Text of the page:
No problem is too small or too trivial if we can really do something about it.
Richard Feynman in a letter, "What Problems to Solve".
The title of this post is riffing off a post from Ryan Tomayko entitled
"I Hate This Place". Unlike
Ryan, I couldn't be happier to have built my own little blogging framework. I
look forward to using and maintaining this giant mess of crap that is (more or
less) all my own. It was all made possible by the work of
with my modifications to turn the code for generating static sites into code for
the blog. I had been using Octopress and I have to admit a certain fear
everytime I had to actually generate and deploy it. One day a post that I had
clearly marked as
published: false got published and I was infuriated. I
immediately brought down www.gideond.com and started looking around for other
solutions. I was happy when I ran into Christian's post
Building Static Sites in Clojure
So what was so great about reinventing the wheel?
Having a side project that was actually a project, not just a bit of code that I was futzing with. There were some of the usual constraints that face larger software projects. Days were passing by with www.gideond.com throwing 404 Not Found. There was a time constraint. I had a chip on my shoudler about doing something better than Octopress. There was a code complexity constraint. I didn't want too much crappy code.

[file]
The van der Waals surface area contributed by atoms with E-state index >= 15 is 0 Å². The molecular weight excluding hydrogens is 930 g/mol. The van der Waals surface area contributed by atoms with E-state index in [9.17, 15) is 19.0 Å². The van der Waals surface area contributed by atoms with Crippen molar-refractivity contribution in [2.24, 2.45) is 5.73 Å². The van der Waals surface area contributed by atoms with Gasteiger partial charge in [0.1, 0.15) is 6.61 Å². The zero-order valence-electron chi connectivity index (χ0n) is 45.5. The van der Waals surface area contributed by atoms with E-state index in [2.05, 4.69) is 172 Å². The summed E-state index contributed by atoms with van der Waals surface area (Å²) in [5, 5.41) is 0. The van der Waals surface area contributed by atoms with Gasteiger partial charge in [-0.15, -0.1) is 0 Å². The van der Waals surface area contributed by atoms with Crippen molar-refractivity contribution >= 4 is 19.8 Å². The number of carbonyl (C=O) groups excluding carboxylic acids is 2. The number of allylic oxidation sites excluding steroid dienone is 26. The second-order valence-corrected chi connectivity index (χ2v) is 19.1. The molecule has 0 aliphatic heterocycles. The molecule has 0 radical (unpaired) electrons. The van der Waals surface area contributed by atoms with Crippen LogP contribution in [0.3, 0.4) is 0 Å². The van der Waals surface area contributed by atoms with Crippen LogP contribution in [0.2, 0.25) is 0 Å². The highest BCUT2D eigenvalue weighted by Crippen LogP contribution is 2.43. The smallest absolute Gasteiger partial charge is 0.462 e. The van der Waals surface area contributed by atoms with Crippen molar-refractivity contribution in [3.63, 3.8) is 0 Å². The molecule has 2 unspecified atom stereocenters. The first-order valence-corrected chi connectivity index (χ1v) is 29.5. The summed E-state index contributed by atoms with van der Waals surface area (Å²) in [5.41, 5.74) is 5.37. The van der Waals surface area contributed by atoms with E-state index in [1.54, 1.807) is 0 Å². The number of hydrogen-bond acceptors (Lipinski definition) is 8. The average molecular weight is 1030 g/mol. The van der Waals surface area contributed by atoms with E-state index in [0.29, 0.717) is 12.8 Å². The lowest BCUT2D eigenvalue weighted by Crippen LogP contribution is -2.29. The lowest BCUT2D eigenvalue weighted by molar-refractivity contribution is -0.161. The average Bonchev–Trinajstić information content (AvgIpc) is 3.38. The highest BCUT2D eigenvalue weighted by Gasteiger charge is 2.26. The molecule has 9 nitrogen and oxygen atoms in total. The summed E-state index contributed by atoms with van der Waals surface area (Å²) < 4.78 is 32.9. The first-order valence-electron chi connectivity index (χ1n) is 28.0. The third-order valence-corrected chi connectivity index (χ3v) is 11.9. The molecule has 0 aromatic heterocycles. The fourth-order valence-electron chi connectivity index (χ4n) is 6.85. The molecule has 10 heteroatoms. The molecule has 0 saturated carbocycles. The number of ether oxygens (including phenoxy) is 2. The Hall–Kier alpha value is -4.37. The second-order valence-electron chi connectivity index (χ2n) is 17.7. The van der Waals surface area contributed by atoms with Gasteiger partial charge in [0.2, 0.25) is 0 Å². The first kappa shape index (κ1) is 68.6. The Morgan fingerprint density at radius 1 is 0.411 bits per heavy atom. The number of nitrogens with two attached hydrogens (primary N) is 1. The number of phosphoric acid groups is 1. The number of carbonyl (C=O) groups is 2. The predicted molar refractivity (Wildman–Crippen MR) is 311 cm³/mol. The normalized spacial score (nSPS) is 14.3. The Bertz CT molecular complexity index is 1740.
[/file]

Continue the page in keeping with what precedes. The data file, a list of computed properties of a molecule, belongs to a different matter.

Learning about web development. Christian Johansen and Magnar's code introduced me to the notion of a static site as a
hash map: URI -> HTML. With this in place, you can choose whether you want to wrap the HTML values in response objects1, passing them to your favorite web server framework for dynamic reloading. Or, whether you want to have some code transform the map entries into directories and files for static serving. Christian and Magnar set things up so that you can serve up the HTML dynamically while developing or writing to be more interactive. Then when you're done, you can "compile" the blog down to files and "deploy" (i.e. copy) them to wherever.
I wouldn't've learned as much, nor would have had as much fun if I had used WordPress, Tumblr, or Octopress. Octopress a blogging framework for hackers? Yeah right. More like a blogging framework for configurers! Okay, done trolling. Does my blog have integrations for Twitter, Github, or Facebook? Nope. Comments? Not yet? RSS feed?! Another no. But, strange as this may sound, I'm looking forward to taking the time to build out some of these things myself. I never thought much about what an RSS feed actually was...
If you are a programmer and have a blog, consider maintaining one which is bleeding edge.